Guideline P-080: Discrimination and Harassment - Complaint and Investigation Procedure

Tennessee State University

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Sexual Harassment and Other Discriminatory Harassment

  1. General
    1. Not every act that might be offensive to an individual or a group will be considered harassment. Whether the alleged conduct constitutes sexual or discriminatory harassment depends upon the record as a whole and the totality of the circumstances, such as the nature of the conduct in the context within which the alleged incident occurs. Harassment does not include verbal expressions or written material that is relevant and appropriately related to course subject matter or curriculum. Depending on the severity of the conduct, a single incident may be considered sexual or other discriminatory harassment.
    2. Not every action or utterance that may be perceived as offensive will constitute Prohibited Conduct.  In addition, institutions may take corrective or educational action, even if an investigation does not support an allegation of Prohibited Conduct, or in the event that conduct violates another policy, appropriate disciplinary action in accordance with that policy. 


  1. Examples of sexual harassment – Sexual harassment is not limited to personal interactions, but can occur via telephone, texting, social media, the internet, and other methods of communication. Examples of sexual harassment include, but are not limited to, the following;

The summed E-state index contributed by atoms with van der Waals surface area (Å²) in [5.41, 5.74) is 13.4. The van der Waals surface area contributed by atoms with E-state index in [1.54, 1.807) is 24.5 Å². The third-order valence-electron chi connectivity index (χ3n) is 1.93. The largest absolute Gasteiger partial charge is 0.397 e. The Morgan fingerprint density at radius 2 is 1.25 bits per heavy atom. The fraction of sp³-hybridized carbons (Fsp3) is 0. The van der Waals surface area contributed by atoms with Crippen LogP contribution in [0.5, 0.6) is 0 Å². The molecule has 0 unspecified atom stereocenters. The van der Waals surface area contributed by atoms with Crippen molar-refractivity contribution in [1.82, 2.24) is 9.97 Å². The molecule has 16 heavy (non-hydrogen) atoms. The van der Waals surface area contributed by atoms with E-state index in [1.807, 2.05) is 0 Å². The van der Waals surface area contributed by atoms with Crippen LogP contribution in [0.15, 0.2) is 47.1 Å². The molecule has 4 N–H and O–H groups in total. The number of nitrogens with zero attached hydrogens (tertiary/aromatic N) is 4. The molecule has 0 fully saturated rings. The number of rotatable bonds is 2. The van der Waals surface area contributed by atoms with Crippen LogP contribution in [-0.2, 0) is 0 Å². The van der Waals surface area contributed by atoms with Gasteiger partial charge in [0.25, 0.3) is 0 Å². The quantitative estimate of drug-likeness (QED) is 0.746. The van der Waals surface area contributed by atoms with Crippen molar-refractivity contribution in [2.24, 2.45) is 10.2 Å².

1. Refusing to hire, promote, or grant or deny certain privileges because of acceptance or rejection of sexual advances;
    2. Promising a work-related benefit or a grade in return for sexual favors;
    3. Suggestive or inappropriate communications, email, texts, notes, letters, or other written or electronic materials displaying objects or pictures which are sexual in nature that would create hostile or offensive work or living environments;
    4. Sexual innuendoes, comments, and remarks about a person’s clothing, body or activities;
    5. Suggestive or insulting sounds;
    6. Whistling in a suggestive manner;
    7. Humor and jokes about sex that denigrate men or women;
    8. Sexual propositions, invitations, or pressure for sexual activity;
    9. Use in the classroom of sexual jokes, stories, remarks or images in no way or only marginally relevant to the subject matter of the class;
    10. Implied or overt sexual threats;
    11. Suggestive or obscene gestures;
    12. Patting, pinching, hugging, and other inappropriate touching;
    13. Unnecessary touching or brushing against the body;
    14.  Attempted or actual kissing or fondling;
    15. Repeated requests for dates after refusal;
    16. Sexual violence; including rape, sexual assault, sexual battery, dating violence, domestic violence, and sexual coercion; 
    17. Suggestive or inappropriate acts, such as comments, innuendoes, or physical contact based on one’s actual or perceived sexual orientation, gender identity/expression; and
    18. Institutional policies may delineate additional examples.